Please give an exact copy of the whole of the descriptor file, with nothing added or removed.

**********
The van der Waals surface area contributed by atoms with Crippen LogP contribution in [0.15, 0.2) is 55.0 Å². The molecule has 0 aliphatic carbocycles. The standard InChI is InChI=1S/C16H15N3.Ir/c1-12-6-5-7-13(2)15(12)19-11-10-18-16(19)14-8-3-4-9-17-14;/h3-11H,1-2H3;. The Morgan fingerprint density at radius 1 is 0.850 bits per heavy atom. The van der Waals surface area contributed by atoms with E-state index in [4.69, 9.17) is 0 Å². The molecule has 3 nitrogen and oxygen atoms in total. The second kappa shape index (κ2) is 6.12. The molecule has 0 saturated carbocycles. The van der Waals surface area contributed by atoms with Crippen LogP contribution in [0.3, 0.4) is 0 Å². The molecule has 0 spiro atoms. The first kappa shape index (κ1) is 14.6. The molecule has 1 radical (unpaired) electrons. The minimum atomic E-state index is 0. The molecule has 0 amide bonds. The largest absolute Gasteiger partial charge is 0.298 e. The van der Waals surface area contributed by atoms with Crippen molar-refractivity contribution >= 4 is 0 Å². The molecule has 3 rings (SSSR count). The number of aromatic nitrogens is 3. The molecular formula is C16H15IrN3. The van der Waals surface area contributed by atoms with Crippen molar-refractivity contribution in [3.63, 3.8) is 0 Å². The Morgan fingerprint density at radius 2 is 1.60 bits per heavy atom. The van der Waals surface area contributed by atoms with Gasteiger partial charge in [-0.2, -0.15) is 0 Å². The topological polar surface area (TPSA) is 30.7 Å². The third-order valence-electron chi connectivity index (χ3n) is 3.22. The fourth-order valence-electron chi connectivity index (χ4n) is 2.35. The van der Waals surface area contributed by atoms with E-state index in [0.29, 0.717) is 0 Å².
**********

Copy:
The van der Waals surface area contributed by atoms with Crippen LogP contribution in [0.15, 0.2) is 55.0 Å². The molecule has 0 aliphatic carbocycles. The standard InChI is InChI=1S/C16H15N3.Ir/c1-12-6-5-7-13(2)15(12)19-11-10-18-16(19)14-8-3-4-9-17-14;/h3-11H,1-2H3;. The Morgan fingerprint density at radius 1 is 0.850 bits per heavy atom. The van der Waals surface area contributed by atoms with E-state index in [4.69, 9.17) is 0 Å². The molecule has 3 nitrogen and oxygen atoms in total. The second kappa shape index (κ2) is 6.12. The molecule has 0 saturated carbocycles. The van der Waals surface area contributed by atoms with Crippen LogP contribution in [0.3, 0.4) is 0 Å². The molecule has 0 spiro atoms. The first kappa shape index (κ1) is 14.6. The molecule has 1 radical (unpaired) electrons. The minimum atomic E-state index is 0. The molecule has 0 amide bonds. The largest absolute Gasteiger partial charge is 0.298 e. The van der Waals surface area contributed by atoms with Crippen molar-refractivity contribution >= 4 is 0 Å². The molecule has 3 rings (SSSR count). The number of aromatic nitrogens is 3. The molecular formula is C16H15IrN3. The van der Waals surface area contributed by atoms with Crippen molar-refractivity contribution in [3.63, 3.8) is 0 Å². The Morgan fingerprint density at radius 2 is 1.60 bits per heavy atom. The van der Waals surface area contributed by atoms with Gasteiger partial charge in [-0.2, -0.15) is 0 Å². The topological polar surface area (TPSA) is 30.7 Å². The third-order valence-electron chi connectivity index (χ3n) is 3.22. The fourth-order valence-electron chi connectivity index (χ4n) is 2.35. The van der Waals surface area contributed by atoms with E-state index in [0.29, 0.717) is 0 Å².